Today I intend to honour the Speedy Malc* approach to chess journalism by dedicating the Sunday S&BCC blog to some really old news.
I was flicking through a New in Chess from 1992 the other day when I found a report on the recently completed tournament in Reggio Emila, Italy. It was an incredibly tough event with all ten participants rated in the world’s top fourteen. Anand, then a rising young gun, won it ahead of Kasparov and Karpov. Ivanchuk, astonishingly the second highest rated player in the world back then just as he is now, was also there.
[bonus trivia question: without looking it up, try to guess the other six players]
Dirk Jan ten Guezendam:
The funny thing with Anand is that among the experts there is absolutely no consensus about his true potential. His results are impressive and he may have beaten the World Champion twice in a row [that's a reference to Kasparov of course. Anand beat him at Reggio Emilia and at Tilburg immediately before the Italian event - JMGB ] … but for many it is difficult to believe that someone who plays so easily and so loosely can be made of the stuff that World Champions are made of.
Two former World Champions then gave their opinions on Vishy’s potential,
Mikhail Tal gets twinkling eyes when he talks about Anand’s formidable talent, but Anatoly Karpov cannot get too excited. ‘He is very talented and this was a great success, but I still don’t see a future World Champion in him.’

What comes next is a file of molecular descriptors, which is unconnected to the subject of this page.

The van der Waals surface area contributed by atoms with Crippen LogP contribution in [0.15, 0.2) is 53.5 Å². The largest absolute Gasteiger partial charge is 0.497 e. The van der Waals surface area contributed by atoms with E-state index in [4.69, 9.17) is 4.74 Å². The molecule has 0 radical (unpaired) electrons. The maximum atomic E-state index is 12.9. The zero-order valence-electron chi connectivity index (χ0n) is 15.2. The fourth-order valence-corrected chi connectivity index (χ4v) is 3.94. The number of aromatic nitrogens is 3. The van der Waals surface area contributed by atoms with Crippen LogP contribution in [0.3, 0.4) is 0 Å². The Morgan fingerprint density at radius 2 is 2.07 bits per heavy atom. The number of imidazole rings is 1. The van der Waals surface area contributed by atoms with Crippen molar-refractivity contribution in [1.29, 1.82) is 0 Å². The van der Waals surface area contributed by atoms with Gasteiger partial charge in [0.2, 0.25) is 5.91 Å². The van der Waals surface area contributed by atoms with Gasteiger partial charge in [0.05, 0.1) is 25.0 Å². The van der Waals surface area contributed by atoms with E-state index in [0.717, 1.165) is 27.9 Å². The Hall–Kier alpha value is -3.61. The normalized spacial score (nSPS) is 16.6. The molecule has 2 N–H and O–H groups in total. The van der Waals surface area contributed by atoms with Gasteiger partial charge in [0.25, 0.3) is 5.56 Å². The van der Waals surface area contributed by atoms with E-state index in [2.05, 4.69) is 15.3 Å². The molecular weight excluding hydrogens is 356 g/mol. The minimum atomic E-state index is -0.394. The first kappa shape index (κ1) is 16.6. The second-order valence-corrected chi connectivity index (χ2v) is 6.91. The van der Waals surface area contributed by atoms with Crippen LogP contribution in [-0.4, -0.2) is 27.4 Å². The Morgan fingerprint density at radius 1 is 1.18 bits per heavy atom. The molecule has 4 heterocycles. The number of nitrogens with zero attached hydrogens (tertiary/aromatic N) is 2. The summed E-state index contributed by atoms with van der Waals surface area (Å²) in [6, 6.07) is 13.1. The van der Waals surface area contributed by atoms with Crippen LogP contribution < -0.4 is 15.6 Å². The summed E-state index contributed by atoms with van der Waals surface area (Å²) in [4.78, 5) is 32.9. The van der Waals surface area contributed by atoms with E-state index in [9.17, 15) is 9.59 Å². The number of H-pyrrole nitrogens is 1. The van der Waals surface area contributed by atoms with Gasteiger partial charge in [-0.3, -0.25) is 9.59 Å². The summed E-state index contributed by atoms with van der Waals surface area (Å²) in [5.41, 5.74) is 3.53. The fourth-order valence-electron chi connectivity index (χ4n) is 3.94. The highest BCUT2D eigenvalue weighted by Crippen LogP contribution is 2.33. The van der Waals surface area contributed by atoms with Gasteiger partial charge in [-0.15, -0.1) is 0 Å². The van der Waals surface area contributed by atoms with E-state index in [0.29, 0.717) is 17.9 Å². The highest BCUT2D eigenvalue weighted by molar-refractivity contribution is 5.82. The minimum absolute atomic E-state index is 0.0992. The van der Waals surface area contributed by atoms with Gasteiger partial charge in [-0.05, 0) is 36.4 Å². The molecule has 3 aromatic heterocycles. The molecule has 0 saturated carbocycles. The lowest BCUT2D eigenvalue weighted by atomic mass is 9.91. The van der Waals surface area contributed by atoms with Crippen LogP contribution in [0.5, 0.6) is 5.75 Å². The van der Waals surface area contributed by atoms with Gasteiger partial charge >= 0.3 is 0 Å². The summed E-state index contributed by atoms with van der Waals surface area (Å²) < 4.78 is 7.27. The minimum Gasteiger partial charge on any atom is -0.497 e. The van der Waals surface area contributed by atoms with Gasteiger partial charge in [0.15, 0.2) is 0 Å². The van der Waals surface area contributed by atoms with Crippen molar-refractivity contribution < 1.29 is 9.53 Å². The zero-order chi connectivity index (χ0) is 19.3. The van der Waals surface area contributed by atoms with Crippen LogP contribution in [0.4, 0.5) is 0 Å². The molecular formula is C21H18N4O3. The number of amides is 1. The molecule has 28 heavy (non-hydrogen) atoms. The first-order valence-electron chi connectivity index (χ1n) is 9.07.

While Kasparov was quoted as saying,
'In a match it would be quite easy to get him trapped in different openings. But he’s got a good knowledge of chess, he follows it. He’s working.’
There's lots of talk in the article about Anand challenging for the title in 1996. I wonder if any of them could have guessed it would be another 15 years before Vishy would actually take the crown.
* Rather to my annoyance Speedy Malc is doing better than normal today in that although he's reporting the end of the European Team Championships, which ChessBase, for example, covered nearly two weeks ago, he is at least not writing as if the event is still in progress.